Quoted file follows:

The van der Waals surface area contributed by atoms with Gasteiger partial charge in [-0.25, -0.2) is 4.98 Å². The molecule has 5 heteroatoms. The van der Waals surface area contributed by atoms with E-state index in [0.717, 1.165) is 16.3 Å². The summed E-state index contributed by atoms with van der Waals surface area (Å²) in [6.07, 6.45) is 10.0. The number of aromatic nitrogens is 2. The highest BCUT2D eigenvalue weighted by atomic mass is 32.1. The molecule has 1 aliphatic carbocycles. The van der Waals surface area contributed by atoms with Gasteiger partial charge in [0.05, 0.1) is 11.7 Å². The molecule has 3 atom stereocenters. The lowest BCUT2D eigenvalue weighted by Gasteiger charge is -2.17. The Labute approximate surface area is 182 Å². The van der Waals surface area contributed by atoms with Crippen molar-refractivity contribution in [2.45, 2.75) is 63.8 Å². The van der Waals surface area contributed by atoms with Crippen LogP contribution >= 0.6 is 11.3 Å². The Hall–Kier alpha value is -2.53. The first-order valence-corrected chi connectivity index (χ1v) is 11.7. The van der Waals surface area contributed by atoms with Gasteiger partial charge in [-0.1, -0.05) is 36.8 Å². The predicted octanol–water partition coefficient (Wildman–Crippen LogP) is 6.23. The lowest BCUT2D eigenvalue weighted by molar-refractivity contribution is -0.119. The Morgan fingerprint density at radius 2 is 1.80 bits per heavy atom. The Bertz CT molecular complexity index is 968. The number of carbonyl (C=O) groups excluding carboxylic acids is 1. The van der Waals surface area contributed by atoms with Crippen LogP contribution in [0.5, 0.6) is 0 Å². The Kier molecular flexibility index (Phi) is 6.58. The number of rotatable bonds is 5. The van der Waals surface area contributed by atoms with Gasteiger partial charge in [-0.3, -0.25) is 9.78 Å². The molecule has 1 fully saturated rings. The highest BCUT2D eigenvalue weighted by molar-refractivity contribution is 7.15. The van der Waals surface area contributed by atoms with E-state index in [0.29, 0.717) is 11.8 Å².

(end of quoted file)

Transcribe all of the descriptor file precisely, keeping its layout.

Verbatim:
The van der Waals surface area contributed by atoms with Gasteiger partial charge in [-0.25, -0.2) is 4.98 Å². The molecule has 5 heteroatoms. The van der Waals surface area contributed by atoms with E-state index in [0.717, 1.165) is 16.3 Å². The summed E-state index contributed by atoms with van der Waals surface area (Å²) in [6.07, 6.45) is 10.0. The number of aromatic nitrogens is 2. The highest BCUT2D eigenvalue weighted by atomic mass is 32.1. The molecule has 1 aliphatic carbocycles. The van der Waals surface area contributed by atoms with Gasteiger partial charge in [0.05, 0.1) is 11.7 Å². The molecule has 3 atom stereocenters. The lowest BCUT2D eigenvalue weighted by Gasteiger charge is -2.17. The Labute approximate surface area is 182 Å². The van der Waals surface area contributed by atoms with Crippen molar-refractivity contribution in [2.45, 2.75) is 63.8 Å². The van der Waals surface area contributed by atoms with Crippen LogP contribution >= 0.6 is 11.3 Å². The Hall–Kier alpha value is -2.53. The first-order valence-corrected chi connectivity index (χ1v) is 11.7. The van der Waals surface area contributed by atoms with Gasteiger partial charge in [-0.1, -0.05) is 36.8 Å². The predicted octanol–water partition coefficient (Wildman–Crippen LogP) is 6.23. The lowest BCUT2D eigenvalue weighted by molar-refractivity contribution is -0.119. The Morgan fingerprint density at radius 2 is 1.80 bits per heavy atom. The Bertz CT molecular complexity index is 968. The number of carbonyl (C=O) groups excluding carboxylic acids is 1. The van der Waals surface area contributed by atoms with Crippen LogP contribution in [0.5, 0.6) is 0 Å². The Kier molecular flexibility index (Phi) is 6.58. The number of rotatable bonds is 5. The van der Waals surface area contributed by atoms with Gasteiger partial charge in [-0.3, -0.25) is 9.78 Å². The molecule has 1 fully saturated rings. The highest BCUT2D eigenvalue weighted by molar-refractivity contribution is 7.15. The van der Waals surface area contributed by atoms with E-state index in [0.29, 0.717) is 11.8 Å².